Two of the top managers at AIG's Paris unit have resigned, reports the Wall Street Journal, leaving the insurer scrambling to avoid potential defaults on $234 billion in derivative transactions. The complicated scenario results from a French law that says regulators must approve of the managers' replacements or else pick their own—which would constitute a "change in control" at AIG that could trigger the defaults.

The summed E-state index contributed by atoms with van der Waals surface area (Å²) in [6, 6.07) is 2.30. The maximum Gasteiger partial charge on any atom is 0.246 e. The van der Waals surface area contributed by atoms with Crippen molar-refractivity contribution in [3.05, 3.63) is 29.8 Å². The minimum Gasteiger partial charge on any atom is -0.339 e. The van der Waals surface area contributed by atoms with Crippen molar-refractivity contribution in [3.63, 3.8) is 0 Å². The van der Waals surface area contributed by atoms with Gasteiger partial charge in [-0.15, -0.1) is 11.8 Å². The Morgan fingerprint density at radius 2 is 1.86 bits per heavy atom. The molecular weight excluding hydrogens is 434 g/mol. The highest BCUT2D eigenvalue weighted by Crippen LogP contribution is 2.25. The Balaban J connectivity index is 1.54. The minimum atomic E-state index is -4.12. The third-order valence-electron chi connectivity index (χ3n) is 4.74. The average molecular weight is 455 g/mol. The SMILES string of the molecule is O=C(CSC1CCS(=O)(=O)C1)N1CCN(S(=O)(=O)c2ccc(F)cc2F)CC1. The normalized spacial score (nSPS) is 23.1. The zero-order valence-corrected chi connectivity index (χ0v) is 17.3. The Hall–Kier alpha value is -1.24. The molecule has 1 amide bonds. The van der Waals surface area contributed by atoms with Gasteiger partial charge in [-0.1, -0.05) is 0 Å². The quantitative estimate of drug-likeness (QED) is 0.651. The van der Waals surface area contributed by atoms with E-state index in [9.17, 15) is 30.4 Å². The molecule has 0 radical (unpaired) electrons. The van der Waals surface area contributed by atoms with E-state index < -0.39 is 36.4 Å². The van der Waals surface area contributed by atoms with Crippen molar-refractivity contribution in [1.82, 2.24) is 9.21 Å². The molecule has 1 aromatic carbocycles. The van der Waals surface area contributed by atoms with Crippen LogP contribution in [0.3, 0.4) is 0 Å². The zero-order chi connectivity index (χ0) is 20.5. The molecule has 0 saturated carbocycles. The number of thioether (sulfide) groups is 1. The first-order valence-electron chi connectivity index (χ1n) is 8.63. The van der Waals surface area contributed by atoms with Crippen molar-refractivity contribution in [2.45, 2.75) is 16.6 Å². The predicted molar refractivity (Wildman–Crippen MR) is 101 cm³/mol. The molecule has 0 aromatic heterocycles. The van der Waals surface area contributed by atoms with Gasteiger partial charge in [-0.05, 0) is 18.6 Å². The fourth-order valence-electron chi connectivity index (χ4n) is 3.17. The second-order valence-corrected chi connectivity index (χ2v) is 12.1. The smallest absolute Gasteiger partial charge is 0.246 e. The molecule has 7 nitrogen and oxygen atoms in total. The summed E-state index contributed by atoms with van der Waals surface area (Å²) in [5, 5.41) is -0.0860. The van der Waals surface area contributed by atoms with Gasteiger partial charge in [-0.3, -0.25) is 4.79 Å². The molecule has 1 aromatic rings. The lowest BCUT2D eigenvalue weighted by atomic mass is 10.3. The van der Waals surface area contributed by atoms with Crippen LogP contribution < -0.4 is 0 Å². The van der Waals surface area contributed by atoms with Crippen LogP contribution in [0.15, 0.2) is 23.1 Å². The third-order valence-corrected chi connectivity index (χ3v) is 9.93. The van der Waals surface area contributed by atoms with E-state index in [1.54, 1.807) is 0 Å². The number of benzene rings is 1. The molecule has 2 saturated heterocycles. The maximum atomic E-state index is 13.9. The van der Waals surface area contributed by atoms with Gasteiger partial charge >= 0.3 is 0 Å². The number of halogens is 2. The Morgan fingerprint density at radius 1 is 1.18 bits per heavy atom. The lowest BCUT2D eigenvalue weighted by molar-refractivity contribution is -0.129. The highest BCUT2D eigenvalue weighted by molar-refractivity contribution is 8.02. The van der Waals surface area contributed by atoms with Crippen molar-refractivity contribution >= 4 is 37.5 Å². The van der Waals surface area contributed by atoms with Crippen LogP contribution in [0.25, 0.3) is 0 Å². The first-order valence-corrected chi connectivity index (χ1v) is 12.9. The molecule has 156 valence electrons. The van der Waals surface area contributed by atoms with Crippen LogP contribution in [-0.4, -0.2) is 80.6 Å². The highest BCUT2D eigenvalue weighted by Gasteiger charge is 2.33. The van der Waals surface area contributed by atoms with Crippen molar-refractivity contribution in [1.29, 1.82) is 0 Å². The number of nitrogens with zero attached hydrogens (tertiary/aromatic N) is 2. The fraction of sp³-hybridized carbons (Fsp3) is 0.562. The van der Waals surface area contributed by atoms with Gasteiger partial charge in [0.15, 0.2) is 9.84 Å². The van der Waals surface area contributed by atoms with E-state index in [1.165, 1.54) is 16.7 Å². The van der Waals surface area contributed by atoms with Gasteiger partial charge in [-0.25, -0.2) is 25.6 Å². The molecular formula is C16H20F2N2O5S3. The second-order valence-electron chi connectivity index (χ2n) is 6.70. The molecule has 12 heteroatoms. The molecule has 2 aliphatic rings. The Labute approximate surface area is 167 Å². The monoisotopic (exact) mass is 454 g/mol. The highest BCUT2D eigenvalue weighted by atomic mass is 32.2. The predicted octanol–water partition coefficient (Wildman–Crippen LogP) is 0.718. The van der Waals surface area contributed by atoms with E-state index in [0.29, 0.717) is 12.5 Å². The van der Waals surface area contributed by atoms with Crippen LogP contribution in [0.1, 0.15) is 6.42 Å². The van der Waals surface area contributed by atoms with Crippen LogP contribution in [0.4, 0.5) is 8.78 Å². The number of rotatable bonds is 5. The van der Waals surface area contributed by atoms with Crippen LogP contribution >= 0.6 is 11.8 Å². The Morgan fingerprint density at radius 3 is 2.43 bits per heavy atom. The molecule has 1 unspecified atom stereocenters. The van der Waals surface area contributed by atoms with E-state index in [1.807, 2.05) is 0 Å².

Earlier this month, in the same briefing that detailed its $165 million in bonuses, AIG warned the Treasury about the complication in the Paris office. The two departing managers have both returned their bonuses and have agreed to stay on in a transitional capacity. While the defaults remain unlikely, they would not only hammer one of the few stable divisions of AIG but force European banks to raise billions in capital to soften the blow.